- Tombolos again form very similarly to spits the only difference being that a tombolo is a spit that connects to another piece of independent land such as an island
Coastal Land forms - Depositional - Salt Marshes
- Salt marshes usually occur in low energy zones like estuaries and on a landward side of spits.
- Salt marshes are vegetated areas of deposited silts and clays, They are subject to flooding twice a day as tides rise and fall. The marshes are populated with salt-tolerant plants such as Eelgrass and Spartina which helps trap sediment and gradually builds up the height of the height of the marsh by trapping with their leaves and stabilising the landform with its roots.
- The higher the marsh the shorter the periods of inundation and the less saline the environment becomes.
- The low marsh nearer the sea is characterised by high salinity, turbid water and long periods of submergence. Due to these environments, plant diversity is quite poor.
- The further inland the marsh goes the conditions improve meaning more diverse plant life can survive such as reeds and rushes.
- Salt marshes have a shallow gradient which slopes seaward, many have a low cliff which separates the salt marsh from the unvegetated mudflats.
Coastal Land forms - Depositional - Salt Marshes -
- Even though the higher parts of the marsh are inundated less but the rate of deposition is still quite high as at the high water mark, low energy, slack water may be present for several hours. At the higher point of the marsh, more permanent larger plants populate this area with extensive root networks. As well as this lots of creeks and steep-sided channels help drain the higher areas much quicker than the lower areas.
- The development of these marshes also depends on the rate of accumulation with 10cm a year being quite common. Deposition of small material tends to occur when the river mouth meets the sea and velocity drops. Flocculation also occurs when the electrical charge of clay particles changes and they start to stick together to form larger particles
Coastal Land forms - Depositional - Deltas
- Deltas are large amounts of sediment deposited at the mouth of many rivers.
- The sediment comes from rivers and tidal currents and forms when waves cannot remove sediment as quickly as it is being deposited.
- Deltas form typically:
- where rivers entering the sea are carrying large sediment loads
- A broad continental shelf exists at the river mouth to provide a platform for sediment accumulation.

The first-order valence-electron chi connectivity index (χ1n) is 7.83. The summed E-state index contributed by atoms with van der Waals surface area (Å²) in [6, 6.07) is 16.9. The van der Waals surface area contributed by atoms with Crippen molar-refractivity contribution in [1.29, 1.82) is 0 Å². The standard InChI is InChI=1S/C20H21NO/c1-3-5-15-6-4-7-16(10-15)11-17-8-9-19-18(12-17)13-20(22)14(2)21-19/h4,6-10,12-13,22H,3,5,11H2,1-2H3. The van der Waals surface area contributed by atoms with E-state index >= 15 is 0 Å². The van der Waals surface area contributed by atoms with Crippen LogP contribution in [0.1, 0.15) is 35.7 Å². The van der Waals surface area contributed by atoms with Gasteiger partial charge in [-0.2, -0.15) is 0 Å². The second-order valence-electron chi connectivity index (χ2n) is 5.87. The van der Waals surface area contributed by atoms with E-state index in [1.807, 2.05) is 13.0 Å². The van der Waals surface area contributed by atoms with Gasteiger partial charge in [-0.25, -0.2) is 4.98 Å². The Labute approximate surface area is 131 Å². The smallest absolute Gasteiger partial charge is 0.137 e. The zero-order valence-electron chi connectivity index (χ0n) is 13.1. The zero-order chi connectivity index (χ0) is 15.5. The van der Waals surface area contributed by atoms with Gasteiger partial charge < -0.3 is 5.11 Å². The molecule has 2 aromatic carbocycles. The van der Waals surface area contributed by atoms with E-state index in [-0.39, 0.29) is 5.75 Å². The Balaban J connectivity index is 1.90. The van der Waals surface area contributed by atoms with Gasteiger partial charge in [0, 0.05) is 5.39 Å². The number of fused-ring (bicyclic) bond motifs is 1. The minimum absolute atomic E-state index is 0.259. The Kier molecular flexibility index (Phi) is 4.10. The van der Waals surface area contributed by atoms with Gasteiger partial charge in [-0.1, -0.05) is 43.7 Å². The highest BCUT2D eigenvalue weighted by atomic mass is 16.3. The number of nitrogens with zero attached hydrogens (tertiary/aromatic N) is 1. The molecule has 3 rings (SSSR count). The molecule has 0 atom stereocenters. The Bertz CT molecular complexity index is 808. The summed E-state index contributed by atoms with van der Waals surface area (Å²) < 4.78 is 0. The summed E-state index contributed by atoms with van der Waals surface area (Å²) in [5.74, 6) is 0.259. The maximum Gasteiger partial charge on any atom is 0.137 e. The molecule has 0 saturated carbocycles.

- a low-energy zone exists in a coastal area
- tidal ranges are low
- There are three distinct components in the structure of a delta:
- Upper plain delta - furthest inland, composed only of river sediment
- Lower plain delta - in the inter-tidal zone composed of both kinds of sediment and regularly submerged
- Submerged plain delta - below the water line is mainly coastal deposits
- Deltas are covered with distributes ciss-crossing the whole delta, these occur due to bars forming and splitting the channels, this reduces the velocity and energy of the water and causes more deposition to occur.
Coastal Land forms - Depositional - Deltas - Cont.
- Although these channels may have levees on their banks and in times of flood the natural embankments are breached and deposition of lobes of sediment will then take place in the low-lying areas between the levees called crevasse splays.
- They are three common kinds of delta:
- Cuspate: a pointed extension to the coastline caused by regular gentle currents from opposite directions.
- Arcuate: the delta has enough sediment to grow but the currents are strong enough to trim the leading edge.
- Birdsfoot: branching distributes with riiver rates ighyl excedding the rates of removal
How do landforms evolve as the climate changes
- Global changes in the volumes of water are known as eustatic changes. These changes are influenced by variations in mean global temperatures affecting both the amount of water in the ocean store and its density.
- There are a number of physical factors that affect changes in global temps and the volume of water in the oceans. These include:
- Variations around the earth solar orbit, usually every 400,000 or so years.
- Variations in the amount of solar energy produced with a maximum about every 11 years
- Changes in the atmosphere composition due to things like major volcanic eruptions which reduces incident solar radiation.
- Variations in the tilt of the earth's axis occurring every 41,000 years
Climate Change and Sea Level Fall
- Decreases in global temperatures result in more precipitation being in the form of snow and eventually turning into ice and so more water is stored on the land in solid form rather than becoming a liquid and returning to the ocean store leading to a worldwide drop in sea levels.
- As global
- As the temperature falls, water molecules contract leading to increased density and a reduced volume.
- As far as numbers go it is estimated that a 1-degree fall in global temperatures causes sea levels to fall around 2m.
- Approximately 130,000 years during the Tyrrhenian inter-glacial period global temps were 3 degrees higher and the sea levels where 20m higher whereas during the Riss glacial period 108,000 reaching 7 degrees lower than they are today and sea levels dropped by 100m making them 83m lower than today.